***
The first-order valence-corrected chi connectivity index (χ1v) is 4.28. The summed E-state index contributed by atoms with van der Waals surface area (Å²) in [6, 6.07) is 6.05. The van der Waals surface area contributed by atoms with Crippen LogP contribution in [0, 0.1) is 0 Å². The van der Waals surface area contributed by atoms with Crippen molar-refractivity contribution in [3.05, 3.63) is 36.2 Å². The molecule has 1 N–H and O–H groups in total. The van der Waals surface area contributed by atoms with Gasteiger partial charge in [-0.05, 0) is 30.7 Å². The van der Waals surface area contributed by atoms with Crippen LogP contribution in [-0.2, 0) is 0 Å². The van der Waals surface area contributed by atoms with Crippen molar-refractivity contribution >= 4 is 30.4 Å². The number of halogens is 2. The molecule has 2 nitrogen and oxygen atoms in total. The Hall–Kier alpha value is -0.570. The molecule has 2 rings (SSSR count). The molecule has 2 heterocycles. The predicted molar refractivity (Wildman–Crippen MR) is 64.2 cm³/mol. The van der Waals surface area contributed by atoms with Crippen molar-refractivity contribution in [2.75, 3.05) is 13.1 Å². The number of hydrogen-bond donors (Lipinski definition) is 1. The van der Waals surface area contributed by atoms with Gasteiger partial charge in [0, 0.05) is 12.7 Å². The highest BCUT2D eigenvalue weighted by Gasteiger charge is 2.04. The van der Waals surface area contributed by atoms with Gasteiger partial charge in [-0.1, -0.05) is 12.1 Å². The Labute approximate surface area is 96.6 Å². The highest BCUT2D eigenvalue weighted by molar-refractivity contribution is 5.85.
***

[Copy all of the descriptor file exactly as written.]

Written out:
The first-order valence-corrected chi connectivity index (χ1v) is 4.28. The summed E-state index contributed by atoms with van der Waals surface area (Å²) in [6, 6.07) is 6.05. The van der Waals surface area contributed by atoms with Crippen LogP contribution in [0, 0.1) is 0 Å². The van der Waals surface area contributed by atoms with Crippen molar-refractivity contribution in [3.05, 3.63) is 36.2 Å². The molecule has 1 N–H and O–H groups in total. The van der Waals surface area contributed by atoms with Gasteiger partial charge in [-0.05, 0) is 30.7 Å². The van der Waals surface area contributed by atoms with Crippen LogP contribution in [-0.2, 0) is 0 Å². The van der Waals surface area contributed by atoms with Crippen molar-refractivity contribution >= 4 is 30.4 Å². The number of halogens is 2. The molecule has 2 nitrogen and oxygen atoms in total. The Hall–Kier alpha value is -0.570. The molecule has 2 rings (SSSR count). The molecule has 2 heterocycles. The predicted molar refractivity (Wildman–Crippen MR) is 64.2 cm³/mol. The van der Waals surface area contributed by atoms with Crippen molar-refractivity contribution in [2.75, 3.05) is 13.1 Å². The number of hydrogen-bond donors (Lipinski definition) is 1. The van der Waals surface area contributed by atoms with Gasteiger partial charge in [0, 0.05) is 12.7 Å². The highest BCUT2D eigenvalue weighted by Gasteiger charge is 2.04. The van der Waals surface area contributed by atoms with Gasteiger partial charge in [-0.1, -0.05) is 12.1 Å². The Labute approximate surface area is 96.6 Å². The highest BCUT2D eigenvalue weighted by molar-refractivity contribution is 5.85.